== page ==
A Houston crime-scene investigator made errors in 65 cases - including 26 homicides and five officer-involved shootings - since 2015, according to an audit of work at the Houston crime lab.
Defense attorneys have been notified about the problems, the Harris County District Attorney's Office announced Wednesday.
Depending on the scope, the evidence problems could jeopardize prosecutions of key cases.
It is the latest in a string of evidence problems that have forced the district attorney's office to review hundreds of cases in the past year.
"Defense lawyers are going to have a chance to determine for themselves the relevance of these errors or omissions," First Assistant District Attorney Tom Berg said. "Because most of these cases have not yet been fully adjudicated, we won't speculate on the possible impact, if any."
The audit of the Houston Forensic Science Center reviewed 88 cases handled by the officer, and found that 65 had incomplete document and 32 had administrative errors. In eight cases, evidence had been misplaced, according to a press release from the district attorney's office.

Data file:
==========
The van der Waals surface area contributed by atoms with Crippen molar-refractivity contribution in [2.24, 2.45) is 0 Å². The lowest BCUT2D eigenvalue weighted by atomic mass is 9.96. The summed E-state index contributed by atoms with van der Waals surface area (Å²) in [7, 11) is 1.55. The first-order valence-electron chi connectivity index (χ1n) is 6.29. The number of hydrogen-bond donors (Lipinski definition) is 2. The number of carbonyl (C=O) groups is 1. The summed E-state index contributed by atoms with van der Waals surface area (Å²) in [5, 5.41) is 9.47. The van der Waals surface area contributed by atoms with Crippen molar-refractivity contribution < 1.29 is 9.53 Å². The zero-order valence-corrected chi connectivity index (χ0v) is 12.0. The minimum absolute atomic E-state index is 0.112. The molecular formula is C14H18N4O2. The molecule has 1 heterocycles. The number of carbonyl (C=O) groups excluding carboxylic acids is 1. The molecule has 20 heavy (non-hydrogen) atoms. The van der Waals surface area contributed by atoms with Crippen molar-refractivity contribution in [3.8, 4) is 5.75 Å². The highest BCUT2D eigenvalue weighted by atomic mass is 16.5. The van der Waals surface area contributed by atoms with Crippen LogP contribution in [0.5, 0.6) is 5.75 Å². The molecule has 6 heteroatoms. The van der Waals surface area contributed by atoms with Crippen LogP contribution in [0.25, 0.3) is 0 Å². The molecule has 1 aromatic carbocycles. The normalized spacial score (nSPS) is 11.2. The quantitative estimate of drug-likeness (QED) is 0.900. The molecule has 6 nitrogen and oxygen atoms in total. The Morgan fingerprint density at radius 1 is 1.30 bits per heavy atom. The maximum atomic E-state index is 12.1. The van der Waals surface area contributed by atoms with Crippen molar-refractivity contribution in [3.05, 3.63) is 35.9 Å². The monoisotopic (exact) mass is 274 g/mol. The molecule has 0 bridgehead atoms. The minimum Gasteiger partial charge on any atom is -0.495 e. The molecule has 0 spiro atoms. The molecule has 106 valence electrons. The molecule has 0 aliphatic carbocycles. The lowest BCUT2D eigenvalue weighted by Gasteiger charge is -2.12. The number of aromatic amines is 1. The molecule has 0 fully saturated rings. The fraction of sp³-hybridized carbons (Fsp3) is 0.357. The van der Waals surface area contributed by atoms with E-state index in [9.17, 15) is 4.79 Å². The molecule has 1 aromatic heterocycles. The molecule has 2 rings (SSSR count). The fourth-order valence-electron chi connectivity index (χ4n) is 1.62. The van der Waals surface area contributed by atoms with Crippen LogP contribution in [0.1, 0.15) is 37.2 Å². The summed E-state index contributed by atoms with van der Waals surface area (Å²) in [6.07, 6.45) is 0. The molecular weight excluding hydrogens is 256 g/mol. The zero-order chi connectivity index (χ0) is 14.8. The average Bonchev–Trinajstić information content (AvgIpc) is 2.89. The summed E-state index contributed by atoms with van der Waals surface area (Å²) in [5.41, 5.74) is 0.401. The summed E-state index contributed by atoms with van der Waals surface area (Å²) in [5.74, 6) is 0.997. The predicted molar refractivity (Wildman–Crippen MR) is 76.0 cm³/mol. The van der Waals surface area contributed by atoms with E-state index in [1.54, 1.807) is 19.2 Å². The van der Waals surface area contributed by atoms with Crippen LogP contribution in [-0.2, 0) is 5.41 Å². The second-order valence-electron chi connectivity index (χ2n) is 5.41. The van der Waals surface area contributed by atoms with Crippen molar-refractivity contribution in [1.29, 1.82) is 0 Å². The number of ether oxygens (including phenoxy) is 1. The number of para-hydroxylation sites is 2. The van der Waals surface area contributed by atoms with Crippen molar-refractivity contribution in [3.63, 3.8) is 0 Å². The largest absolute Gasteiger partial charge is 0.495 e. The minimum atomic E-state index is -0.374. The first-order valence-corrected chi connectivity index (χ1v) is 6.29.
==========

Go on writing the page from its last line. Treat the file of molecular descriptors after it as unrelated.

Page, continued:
The investigator has been reassigned to a patrol position in the Houston Police Department, according to the DA's office. A supervisor who did not notice the problem has been removed from duty "temporarily," the press release said.
Harris County has been beset in the last year with a series of scandals involving forensic evidence – partly exposed by whistleblowers and partly uncovered by county officials who have audited procedures in an effort to improve procedures or investigate potential innocence claims.
In July, 298 wrongful convictions were identified as part of an ongoing audit of Harris County convictions that had been won based only on roadside tests or circumstantial evidence and later were discovered not to be illegal drugs in formal lab testing.
That same month, the city of Houston's independent crime lab identified problems uncovered in an audit of crime scene unit investigations that might have impacted officer-involved shooting cases.
Then in September, the Harris County District Attorney announced the office was reviewing hundreds of cases after revelations that officials at the Precinct 4 Constable's office had improperly destroyed evidence.
In January last year, Texas criminal justice organizations statewide also began to review cases that relied on an outdated method for calculating the odds that a particular person left DNA evidence at a crime scene – including some 24,000 cases in Harris County.
And a Harris County lab analyst was dismissed following revelations that she'd lied about her credentials, spurring a review of her cases.
This story is developing. Check back for new details.